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Ambition, energy and enterprise, guided and controlled by sound and practical business judgment, have marked the basis of the success of J.C. Miller, who is one of the largest landowners in Wyoming township and one of the most progressive and successful farmers and stock-raisers in Lee county. He was born in Brooklyn township, October 10. 1865, a son of Conrad and Catherine (Sinner) Miller, natives of Germany. The parents came from that country in 1858 and settled first at Perkins Grove, in Lee county. The father was at that time without capital and in a strange country, but with characteristic courage and determination he began farming on rented land and after eight years had accumulated enough money to purchase an eighty acre tract in Brooklyn township. This he bought for twenty-five dollars per acre and he labored at its cultivation until his death, which occurred June 9, 1867. He is buried in the Perkins Grove cemetery and his wife survives him. She makes her home in North Dixon and is now seventy-two years of age.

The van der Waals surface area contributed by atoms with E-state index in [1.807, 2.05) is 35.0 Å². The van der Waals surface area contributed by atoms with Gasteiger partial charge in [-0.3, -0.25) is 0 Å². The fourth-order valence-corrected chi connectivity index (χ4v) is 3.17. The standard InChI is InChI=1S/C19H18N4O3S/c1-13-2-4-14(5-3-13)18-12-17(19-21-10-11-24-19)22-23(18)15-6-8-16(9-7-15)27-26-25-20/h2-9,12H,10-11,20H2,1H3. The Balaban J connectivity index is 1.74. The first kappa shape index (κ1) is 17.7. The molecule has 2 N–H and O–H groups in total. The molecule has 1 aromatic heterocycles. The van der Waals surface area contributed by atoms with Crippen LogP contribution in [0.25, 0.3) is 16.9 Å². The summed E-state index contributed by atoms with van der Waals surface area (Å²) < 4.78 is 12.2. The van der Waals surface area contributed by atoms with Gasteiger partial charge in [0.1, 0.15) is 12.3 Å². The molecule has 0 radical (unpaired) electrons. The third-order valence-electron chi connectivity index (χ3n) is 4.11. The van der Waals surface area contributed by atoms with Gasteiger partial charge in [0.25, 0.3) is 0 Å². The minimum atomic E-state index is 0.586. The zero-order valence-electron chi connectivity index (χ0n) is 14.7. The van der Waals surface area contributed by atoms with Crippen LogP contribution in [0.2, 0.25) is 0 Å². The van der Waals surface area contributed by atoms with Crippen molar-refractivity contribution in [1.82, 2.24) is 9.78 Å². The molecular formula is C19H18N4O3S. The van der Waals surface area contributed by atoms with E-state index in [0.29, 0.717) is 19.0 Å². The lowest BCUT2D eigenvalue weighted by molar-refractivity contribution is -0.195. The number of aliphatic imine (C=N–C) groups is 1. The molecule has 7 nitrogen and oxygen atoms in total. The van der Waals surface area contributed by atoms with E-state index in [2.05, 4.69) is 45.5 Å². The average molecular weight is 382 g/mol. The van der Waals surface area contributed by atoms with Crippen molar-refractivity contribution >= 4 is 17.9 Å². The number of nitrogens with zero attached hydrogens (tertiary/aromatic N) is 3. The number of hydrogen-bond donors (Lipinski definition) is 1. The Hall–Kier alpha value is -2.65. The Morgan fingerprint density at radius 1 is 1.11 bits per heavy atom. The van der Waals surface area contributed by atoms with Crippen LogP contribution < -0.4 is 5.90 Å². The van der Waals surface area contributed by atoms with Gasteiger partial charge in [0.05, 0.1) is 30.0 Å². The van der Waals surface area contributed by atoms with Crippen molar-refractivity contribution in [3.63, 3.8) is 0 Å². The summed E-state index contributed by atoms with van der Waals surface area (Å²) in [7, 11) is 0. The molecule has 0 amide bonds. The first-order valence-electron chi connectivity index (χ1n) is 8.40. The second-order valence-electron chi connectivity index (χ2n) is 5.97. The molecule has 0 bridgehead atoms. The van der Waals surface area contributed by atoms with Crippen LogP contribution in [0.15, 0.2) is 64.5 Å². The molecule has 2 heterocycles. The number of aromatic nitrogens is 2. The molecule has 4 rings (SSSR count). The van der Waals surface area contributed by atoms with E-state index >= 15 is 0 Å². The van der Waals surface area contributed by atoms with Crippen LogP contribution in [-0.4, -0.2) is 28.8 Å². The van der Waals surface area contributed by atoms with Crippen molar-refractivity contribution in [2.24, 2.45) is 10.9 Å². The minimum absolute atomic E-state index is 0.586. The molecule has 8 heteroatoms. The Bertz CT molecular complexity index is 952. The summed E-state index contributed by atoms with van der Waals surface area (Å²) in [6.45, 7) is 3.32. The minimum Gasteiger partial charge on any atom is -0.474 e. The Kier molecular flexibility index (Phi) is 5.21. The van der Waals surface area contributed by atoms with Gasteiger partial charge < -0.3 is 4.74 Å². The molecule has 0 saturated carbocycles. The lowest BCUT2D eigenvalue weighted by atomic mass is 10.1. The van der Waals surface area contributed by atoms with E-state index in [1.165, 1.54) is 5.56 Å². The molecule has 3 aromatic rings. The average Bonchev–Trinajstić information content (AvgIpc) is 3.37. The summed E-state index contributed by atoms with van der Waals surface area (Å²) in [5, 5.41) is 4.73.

J.C. Miller acquired his education in the district schools of Brooklyn township and in Naperville College. He began his independent career by renting property and when he had saved enough money bought one hundred acres of land in Wyoming township. By judicious purchase he has since increased this to about six hundred acres and this he has divided into three farms, each equipped with excellent buildings and provided with modern machinery. Mr. Miller raises stock on an extensive scale, dealing largely in cattle and horses. He has a comfortable residence in Paw Paw but gives his personal supervision to the conduct of his farm. He is a director and stockholder in the Compton National Bank and well known in financial circles as a man of ability and enterprise.

In Brooklyn township, on the 27th of September, 1891, Mr. Miller 'married Miss Nettie Miller, a daughter of S.B. and Sarah Miller, pioneers in Lee county. The father makes his home in Paw Paw, having survived his wife since 1885. Mr. and Mrs. Miller have become the parents of six children: Lelah and Samuel A., graduates of the Paw Paw high school; Lora, Grace and Hazel, also attending school; and Bina M., aged live.

Mr. Miller is a republican in his political beliefs and is now a member of the board of aldermen of Paw Paw. Through his energy and ability in promoting his personal interests he has contributed in substantial measure to the welfare and growth of the community which numbers him among its most respected and representative citizens.

Transcribed by Karen Holt - 1914 History of Lee County Illinois Vol 2 by Frank E. Stevens.